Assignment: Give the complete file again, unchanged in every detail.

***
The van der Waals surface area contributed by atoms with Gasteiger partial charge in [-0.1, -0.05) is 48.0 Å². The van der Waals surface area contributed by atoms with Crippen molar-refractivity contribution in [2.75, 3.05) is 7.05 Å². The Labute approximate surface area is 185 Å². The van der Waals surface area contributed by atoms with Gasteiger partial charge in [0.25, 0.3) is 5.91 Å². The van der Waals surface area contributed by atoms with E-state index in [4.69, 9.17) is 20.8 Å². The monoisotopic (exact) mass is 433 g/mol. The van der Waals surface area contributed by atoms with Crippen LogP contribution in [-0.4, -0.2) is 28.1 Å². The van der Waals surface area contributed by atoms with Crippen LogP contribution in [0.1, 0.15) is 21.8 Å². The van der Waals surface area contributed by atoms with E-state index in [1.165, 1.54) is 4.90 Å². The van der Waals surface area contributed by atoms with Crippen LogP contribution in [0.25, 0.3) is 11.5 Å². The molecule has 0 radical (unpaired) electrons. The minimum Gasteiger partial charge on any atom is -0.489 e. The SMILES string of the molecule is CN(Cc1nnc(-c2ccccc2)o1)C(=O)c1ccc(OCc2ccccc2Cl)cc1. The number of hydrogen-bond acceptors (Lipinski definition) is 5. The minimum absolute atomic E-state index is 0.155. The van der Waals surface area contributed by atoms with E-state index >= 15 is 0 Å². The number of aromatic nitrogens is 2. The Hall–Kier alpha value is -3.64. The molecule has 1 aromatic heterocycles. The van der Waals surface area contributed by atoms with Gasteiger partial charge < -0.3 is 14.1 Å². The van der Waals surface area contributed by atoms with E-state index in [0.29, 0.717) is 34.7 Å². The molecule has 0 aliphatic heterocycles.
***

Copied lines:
The van der Waals surface area contributed by atoms with Gasteiger partial charge in [-0.1, -0.05) is 48.0 Å². The van der Waals surface area contributed by atoms with Crippen molar-refractivity contribution in [2.75, 3.05) is 7.05 Å². The Labute approximate surface area is 185 Å². The van der Waals surface area contributed by atoms with Gasteiger partial charge in [0.25, 0.3) is 5.91 Å². The van der Waals surface area contributed by atoms with E-state index in [4.69, 9.17) is 20.8 Å². The monoisotopic (exact) mass is 433 g/mol. The van der Waals surface area contributed by atoms with Crippen LogP contribution in [-0.4, -0.2) is 28.1 Å². The van der Waals surface area contributed by atoms with Crippen LogP contribution in [0.1, 0.15) is 21.8 Å². The van der Waals surface area contributed by atoms with E-state index in [1.165, 1.54) is 4.90 Å². The van der Waals surface area contributed by atoms with Crippen LogP contribution in [0.25, 0.3) is 11.5 Å². The molecule has 0 radical (unpaired) electrons. The minimum Gasteiger partial charge on any atom is -0.489 e. The SMILES string of the molecule is CN(Cc1nnc(-c2ccccc2)o1)C(=O)c1ccc(OCc2ccccc2Cl)cc1. The number of hydrogen-bond acceptors (Lipinski definition) is 5. The minimum absolute atomic E-state index is 0.155. The van der Waals surface area contributed by atoms with E-state index >= 15 is 0 Å². The number of aromatic nitrogens is 2. The Hall–Kier alpha value is -3.64. The molecule has 1 aromatic heterocycles. The van der Waals surface area contributed by atoms with Gasteiger partial charge < -0.3 is 14.1 Å². The van der Waals surface area contributed by atoms with E-state index in [0.29, 0.717) is 34.7 Å². The molecule has 0 aliphatic heterocycles.